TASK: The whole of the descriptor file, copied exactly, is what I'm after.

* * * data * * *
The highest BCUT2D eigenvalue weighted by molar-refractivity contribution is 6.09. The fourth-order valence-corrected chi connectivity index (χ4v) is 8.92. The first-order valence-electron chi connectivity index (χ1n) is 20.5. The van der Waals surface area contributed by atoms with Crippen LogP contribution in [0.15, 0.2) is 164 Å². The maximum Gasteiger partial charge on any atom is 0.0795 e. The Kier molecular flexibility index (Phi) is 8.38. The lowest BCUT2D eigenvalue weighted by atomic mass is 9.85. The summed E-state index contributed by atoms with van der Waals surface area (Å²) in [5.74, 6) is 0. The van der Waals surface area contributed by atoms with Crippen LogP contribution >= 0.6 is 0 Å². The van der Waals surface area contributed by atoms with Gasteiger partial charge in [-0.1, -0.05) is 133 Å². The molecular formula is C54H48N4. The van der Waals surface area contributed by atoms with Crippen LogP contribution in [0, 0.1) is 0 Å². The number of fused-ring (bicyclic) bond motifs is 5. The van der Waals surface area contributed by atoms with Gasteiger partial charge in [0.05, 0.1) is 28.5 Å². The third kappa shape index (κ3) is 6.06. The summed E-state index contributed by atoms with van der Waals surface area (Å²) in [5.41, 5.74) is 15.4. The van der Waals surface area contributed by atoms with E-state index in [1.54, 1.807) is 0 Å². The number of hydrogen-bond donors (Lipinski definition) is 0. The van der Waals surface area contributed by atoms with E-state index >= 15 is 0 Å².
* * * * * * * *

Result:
The highest BCUT2D eigenvalue weighted by molar-refractivity contribution is 6.09. The fourth-order valence-corrected chi connectivity index (χ4v) is 8.92. The first-order valence-electron chi connectivity index (χ1n) is 20.5. The van der Waals surface area contributed by atoms with Crippen LogP contribution in [0.15, 0.2) is 164 Å². The maximum Gasteiger partial charge on any atom is 0.0795 e. The Kier molecular flexibility index (Phi) is 8.38. The lowest BCUT2D eigenvalue weighted by atomic mass is 9.85. The summed E-state index contributed by atoms with van der Waals surface area (Å²) in [5.74, 6) is 0. The van der Waals surface area contributed by atoms with Crippen LogP contribution >= 0.6 is 0 Å². The van der Waals surface area contributed by atoms with Gasteiger partial charge in [-0.1, -0.05) is 133 Å². The molecular formula is C54H48N4. The van der Waals surface area contributed by atoms with Crippen LogP contribution in [0, 0.1) is 0 Å². The number of fused-ring (bicyclic) bond motifs is 5. The van der Waals surface area contributed by atoms with Gasteiger partial charge in [0.05, 0.1) is 28.5 Å². The third kappa shape index (κ3) is 6.06. The summed E-state index contributed by atoms with van der Waals surface area (Å²) in [5.41, 5.74) is 15.4. The van der Waals surface area contributed by atoms with E-state index in [1.54, 1.807) is 0 Å². The number of hydrogen-bond donors (Lipinski definition) is 0. The van der Waals surface area contributed by atoms with E-state index >= 15 is 0 Å².